More on Content Aggregators

This is a follow-up to my article Home Alone? How Content Aggregators Change Navigation and Control of Content on Digital Web magazine.

This is a follow-up to my article Home Alone? How Content Aggregators Change Navigation and Control of Content on Digital Web magazine.

In that article, I talked about how the increasing use of content aggregators changes the way users navigate to content. Specifically, aggregators allow users to bypass a site’s information architecture and instead rely on the information architecture of the aggregator to find the content they need. In many cases, they never even see a site’s home page before they reach their target content.

The few examples that I gave at the end of the article deal with strategies that I think will help us design effectively for aggregators. However, since I wrote the article I’ve noticed a couple of traits of the most popular aggregators. Here they are:

    Describing Content Accurately

    I don’t mean optimizing content for search engines, I mean writing content using your audience’s own words and taking the time to describe things clearly. Some blogging tools are moving toward this, of course, by prompting us for things like “excerpts”, “keywords”, and “titles”, but they won’t write words for us and they won’t tell us what words are important to our users. At least, not yet.

    Where this becomes increasingly apparent is in those places where users don’t see the whole content of a page, but only part of it. This is the point at which they make the decision to either keep reading or give up. In many aggregators users glimpse only a title and an excerpt, which in some cases has little or nothing to do with the general notion of the content being linked to. More than a few times I’ve seen perfectly interesting excerpts lead to amazingly useless articles, and vice versa. This serves to erode the credibility of the source, even if the transaction took only a second or two.

    Publishing on a Schedule

    Nowhere is the timing of your updates more apparent than in aggregators: most sort content by freshness of content. My favorite feed aggregator, Shrook, sorts each site according to which were updated most recently, so that the most recently updated site is at the top. Granted, this has little to do with the quality of content, but certainly affects the rate at which each site is visited.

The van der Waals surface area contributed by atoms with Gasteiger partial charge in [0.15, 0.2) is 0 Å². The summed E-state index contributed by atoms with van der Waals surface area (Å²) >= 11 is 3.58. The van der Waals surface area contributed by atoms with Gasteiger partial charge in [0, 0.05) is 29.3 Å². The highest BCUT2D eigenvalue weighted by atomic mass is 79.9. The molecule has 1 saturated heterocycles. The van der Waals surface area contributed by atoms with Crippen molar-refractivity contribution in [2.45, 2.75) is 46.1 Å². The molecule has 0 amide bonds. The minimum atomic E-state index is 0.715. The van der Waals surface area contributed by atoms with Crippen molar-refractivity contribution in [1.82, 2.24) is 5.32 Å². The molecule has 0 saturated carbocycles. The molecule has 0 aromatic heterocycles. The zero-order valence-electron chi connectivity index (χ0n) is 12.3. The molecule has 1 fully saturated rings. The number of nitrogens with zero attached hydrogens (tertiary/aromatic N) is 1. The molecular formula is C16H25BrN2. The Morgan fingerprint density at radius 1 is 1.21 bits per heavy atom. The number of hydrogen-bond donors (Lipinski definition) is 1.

The advantage that new content has over old content is never about quality, but always about novelty. New content is imbued with a sense of importance simply because it is new: we give it preference because it might contain the greatest ideas ever known. We are always-on optimists in this case: give us what is new, and we’ll be satisfied.

    Publishing Within a Genre

    Most people, and thus most bloggers, have interests that span many parts of life. However, the most read sites (and the best written ones) usually have a distinct topic that the author(s) knows about and that drives the majority of their traffic. The political blogs are the most obvious example. Sure, there are apparent exceptions like Boing Boing and Metafilter, but it could be argued that they comprise and stick to their own, unique genre.

    By observing that the most popular blogs are very content-specific, we can let go of the desire to be everything to everybody with our content. If we’re making a corporate web site, we can focus on those few things that the company does well, instead of introducing features that could be great for everyone, even people who aren’t necessarily customers. If we’re making an informational web site, we might try and research those sites that have similar information, and specifically target what those other sites don’t talk about. This will help us get noticed by the other aggregators that answer general queries: the search engines.

    Accepting the Loss of Visual Style

    When content we create isn’t presented in the style of our own web site, it loses something. It’s like being quoted out of context: sometimes it hurts and sometimes it doesn’t. However, given the number of RSS and Atom feeds out there, it is pretty apparent that even designers who spend countless hours poring over finely-crafted visuals of their design still appreciate those readers who are reading on aggregators. And it makes sense: who wouldn’t want a bigger audience?

    In other words, those people read content from a site without ever visiting it. In the article, I gave an illustration of the case where someone came to a site without using the site’s navigation, ending up on the page holding their target content after clicking a direct link on an aggregator. However, with feed readers and similar tools users often have the choice of whether to come to your site at all. In these cases, your style has to be in your words, not your visuals. Seeing your site in a feed reader for the first time has to be one of the most anxious moments in design: your content is living and breathing on its own, without the aid of visuals. And all the user has is the ideas contained in your content: nothing more.

These traits are presumably central to any publishing industry. But even though nothing is ever really new, I think that web-based content aggregators are helping those of us on the Web (who may have never been in publishing before) recognize how important it is to focus on both the quality of the content we create as well as the behaviors of those who consume it.

Published: November 4th, 2004

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